Forced Treatment–Yea Or Nay

Her early symptoms involved psychosis, inappropriate behavior, and inability to self-care. The hospital’s emergency room immediately followed the family’s directives and placed her in a locked ward, contrary to the typical approach used with other mental disorders: is the person an imminent danger to self or others? No one asked that question and no one asked her what she wanted. Why? What made the difference? My mother had Alzheimer’s, not schizophrenia, not bipolar, even though the initial symptoms were similar. Yet for my son with schizo-affective disorder, we had to turn somersaults to get him help. While both treatments resulted in forced or involuntary commitment, one came easily, the other took buckets of perspiration. Same symptoms, but different guidelines: different procedures, due to different laws.

At a clubhouse for people with MI (where I attend as a member), there is an individual holding his pants up with surgical gloves tied together. He is homeless, delusional, combative, gaunt, and may very well get his only meal here. Yet it is likely he will not be allowed to come back for a while. There is a two-year lawsuit going on involving families trying to get us out of the neighborhood. Last week a neighbor (not involved in the suit) came by complaining about Mr. X who was cursing and acting bizarrely in the parking lot. Mr. X needs far more help than we can offer and is putting the existence of the clubhouse in jeopardy. It would be a blessing for him to be hospitalized. Some may argue otherwise, proclaiming his right to starve to death. I say, have some compassion and place Mr. X where he can be treated and then returned to the community as the functioning person he once was. I also hope he receives this help before he winds up in jail or prison, common outcomes and poor alternatives. If he is convicted of a felony, he will lose the option of Section 8, a federal program which helps people with housing. There is a place for involuntary commitment; we just need to use common sense.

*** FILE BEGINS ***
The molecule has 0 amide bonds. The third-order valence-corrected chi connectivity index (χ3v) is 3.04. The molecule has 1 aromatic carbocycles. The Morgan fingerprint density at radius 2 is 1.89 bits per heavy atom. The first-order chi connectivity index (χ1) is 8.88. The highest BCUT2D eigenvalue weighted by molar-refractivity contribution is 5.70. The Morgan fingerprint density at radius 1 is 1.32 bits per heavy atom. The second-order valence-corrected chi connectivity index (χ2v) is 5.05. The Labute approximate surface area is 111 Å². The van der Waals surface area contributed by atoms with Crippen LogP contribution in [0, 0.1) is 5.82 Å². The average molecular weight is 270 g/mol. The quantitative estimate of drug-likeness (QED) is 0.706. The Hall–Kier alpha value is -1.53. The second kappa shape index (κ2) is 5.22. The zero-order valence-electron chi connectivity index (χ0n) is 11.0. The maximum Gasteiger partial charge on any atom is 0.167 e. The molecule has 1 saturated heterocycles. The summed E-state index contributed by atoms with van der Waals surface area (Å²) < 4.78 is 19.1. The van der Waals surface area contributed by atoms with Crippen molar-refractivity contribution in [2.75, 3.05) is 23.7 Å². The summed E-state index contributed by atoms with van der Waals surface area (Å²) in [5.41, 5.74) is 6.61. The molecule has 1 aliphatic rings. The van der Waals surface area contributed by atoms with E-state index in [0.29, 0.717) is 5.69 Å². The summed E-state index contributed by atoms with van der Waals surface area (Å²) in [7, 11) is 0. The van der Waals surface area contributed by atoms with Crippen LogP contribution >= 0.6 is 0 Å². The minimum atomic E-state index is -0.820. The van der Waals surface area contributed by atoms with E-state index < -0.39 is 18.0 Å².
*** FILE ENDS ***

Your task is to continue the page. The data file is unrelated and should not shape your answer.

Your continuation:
About waywardweed

I am a consumer and parent of two sons, one with a mental illness and the other a third-year law student.
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6 Responses to Forced Treatment–Yea Or Nay

  1. “There is a place for involuntary commitment; we just need to use common sense.”

    It may be humane and best for Mr. X to do exactly what you propose but society sometime ago decided it would rather see them on the streets or pay to imprison the mentally ill then to pay for the help they needed. Mr. X does sound like he needs more help then your services could provide but the whole STATE where I am from totally closed all the hospitals for the mentally ill, except for the one and only offered to house the criminally insane… where would you baker act him to?

    While it is likely that YOUR SON is going to a nice well funded private hospital, people like Mr. X would probably be warehoused on state money which is painfully in short supply. Your thinking they will get HELP but often it’s much worse then you could imagine. Part of the problem with mental hospitals in the past were that human beings put there were more subject to abuse in those environments then out on the streets. If you knew that your son would be subject to rape and abuse in a locked up system … would you consider it? Mr. X is also someone’s son.

    How do you protect the craziest people from each other, or from abuse by the people paid to care for them. These jobs are way underpaid. People who go into them are not always as altruistic as we would like. Often they have power and control issues and the people they over see are the most vulnerable in our society.

    I lived on the streets for a year of my life. In that year I was raped 4 times. People would pass me on the streets and call me crazy. I never saw a mirror so I don’t know what they saw but I remember the fear in their eyes. I remember the way they said it under their breath as if it was a dirty word. I was disgusting and not worthy of life. I was that “Crazy Bitch”… who was doing nothing! NOTHING but walking the streets, looking for a safe place to rest.

    I would rather have been on that street then in any hospital. I learned where the safe places were. I learned how to find what I needed till I could function well enough to do better. In a hospital there is no way to hide from those who would harm you, and no where to run. You don’t learn how to function in society, by learning to function in a dysfunctional environment.